Can't remember building a Desktop-PC from scratch before, but have experience working with hardware.
Use-cases for “Das Quad-Boot”:
- Natively boot macOS (Hackintosh), FreeBSD, Linux, Proxmox/ESXi, Win 10
- IDEs, shell/admin
- common office work
- Light gaming (>5y old titles)
There's reasoning on my parts choice in the bottom comment.
Did I overlook an ncompatibility?
Your feedback is much appreciated!
If you want or need ECC memory you can get the same processor like an i7-10700, which is called the Xeon® W-1270, which is identical with the only difference being the “you paid ransom to use ECC memory” flag set. Of course you need an even more expensive W480 chipset for that. It's identical to a Z490, but has the same ECC flag activated. That difference alone will set you back > 200€.
And no, you do not get other improvements for that price difference.
It's a basically a scam…
To put that into perspective. intels Consumer core-i and HEDT (“High end” Desktop) Core X/XE CPUs as well as Xeon®-W processors allow you to use 16 PCIe lanes. You need those 16 to fully utilise a dedicated GPU.
Where does everything else connect? To the chipset which is connected via DCI to the CPU. Basically 4 extra PCIe lanes.
M.2 NVMe PCIe 3.0/4x slots? A *single* SSD maxes out that connection. Got two of those? They share the bandwidth… with Gbit/s ethernet, or 2.5Gbit/s, ALL USB ports…
and they claim USB 3.2 Gen 2 can do 10Gbit/s transfer speeds. Unless you use your SSD or ethernet, or WiFi, or Bluetooth, or USB or Audio or SATA ports at the same time.
The other “4x” or “1x” PCIe slots on your motherboard… they share those 4 PCIe lanes with everything else as well.
That means it's technically impossible to actually use all of those peripherals to their full performance.
Why is intel still getting away with that? They're a de-facto monopoly… intel needs more competition!
@MacLemon how's AMD looking in comparison?
@morre Ryzen CPUs sport more than 16 PCIe lanes. (On intel you can only get more than 16 with Xeon® E- processors)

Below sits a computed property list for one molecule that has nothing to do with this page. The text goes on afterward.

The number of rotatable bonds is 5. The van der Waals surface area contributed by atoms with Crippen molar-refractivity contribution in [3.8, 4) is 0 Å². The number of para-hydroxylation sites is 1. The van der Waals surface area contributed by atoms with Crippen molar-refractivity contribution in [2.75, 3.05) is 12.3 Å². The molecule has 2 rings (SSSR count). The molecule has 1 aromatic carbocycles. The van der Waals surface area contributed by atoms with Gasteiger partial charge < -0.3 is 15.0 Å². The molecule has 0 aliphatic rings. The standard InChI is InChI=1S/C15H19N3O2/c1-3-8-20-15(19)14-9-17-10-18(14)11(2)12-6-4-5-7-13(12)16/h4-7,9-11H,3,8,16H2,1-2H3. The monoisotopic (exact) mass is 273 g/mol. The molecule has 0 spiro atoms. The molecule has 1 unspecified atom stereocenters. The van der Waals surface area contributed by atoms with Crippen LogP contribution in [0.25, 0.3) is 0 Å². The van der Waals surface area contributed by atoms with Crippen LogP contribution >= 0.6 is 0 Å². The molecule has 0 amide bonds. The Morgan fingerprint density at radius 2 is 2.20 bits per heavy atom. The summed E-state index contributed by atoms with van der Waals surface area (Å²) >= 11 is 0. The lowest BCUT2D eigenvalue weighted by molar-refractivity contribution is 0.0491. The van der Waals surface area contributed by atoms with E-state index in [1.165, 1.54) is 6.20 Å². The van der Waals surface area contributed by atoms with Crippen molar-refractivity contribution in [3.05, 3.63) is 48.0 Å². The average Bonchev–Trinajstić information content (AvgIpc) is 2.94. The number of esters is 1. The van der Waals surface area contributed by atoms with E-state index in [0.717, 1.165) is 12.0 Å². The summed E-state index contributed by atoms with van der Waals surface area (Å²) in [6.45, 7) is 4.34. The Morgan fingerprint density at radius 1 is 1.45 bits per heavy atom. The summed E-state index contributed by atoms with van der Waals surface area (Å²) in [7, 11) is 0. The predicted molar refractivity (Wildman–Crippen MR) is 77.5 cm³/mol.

The whole Ryzen lineup supports ECC memory as well as overclocking and Quad-Channel Memory access if I'm not mistaken.
Haven't dug deep enough into Ryzen and its Chipsets yet, to make a qualified statement.
Also AMD is releasing the Zen 3 architecture with their (supposedly called) Ryzen 5000 series today (2020-10-08), so that may change things in AMDs favour even more.
@morre AMD Zen2 Ryzen CPUs in AM4 socket also only support Dual-Channel DDR4 RAM. Though at 3200MHz out of the box (opposed to 2666MHz for i3/5/7 and 2933MHZ for the i9 series. If you want faster RAM with intel CPUs you must cough up for their more expensive K-SKUs and overclock. You can further overclock all AMD Ryzen CPUs and RAM access speeds.)
If you want Quad-Channel Memory you must go Threadripper, but I wouldn't deem those “Consumer” Desktop CPUs anymore.
@MacLemon AMD, too has only 16 PCI-E lanes for his consumer products.
Maybe there is no demand, to provide more lanes for IO at the consumer market
@MacLemon yeah it's really bad with what Intel charges you. Iirc for a server board with ecc you could also use a c481 or so chipset? Funny enough with that you can use ecc but when you don't use a Xeon you can only use it with like pentiums and stuff. So no mid range regarding performance just very low or "normal" but extremely expensive. I know why I liked AMD always more.
@MacLemon thanks for this analysis, I think it explains a mystery that I hated at work!
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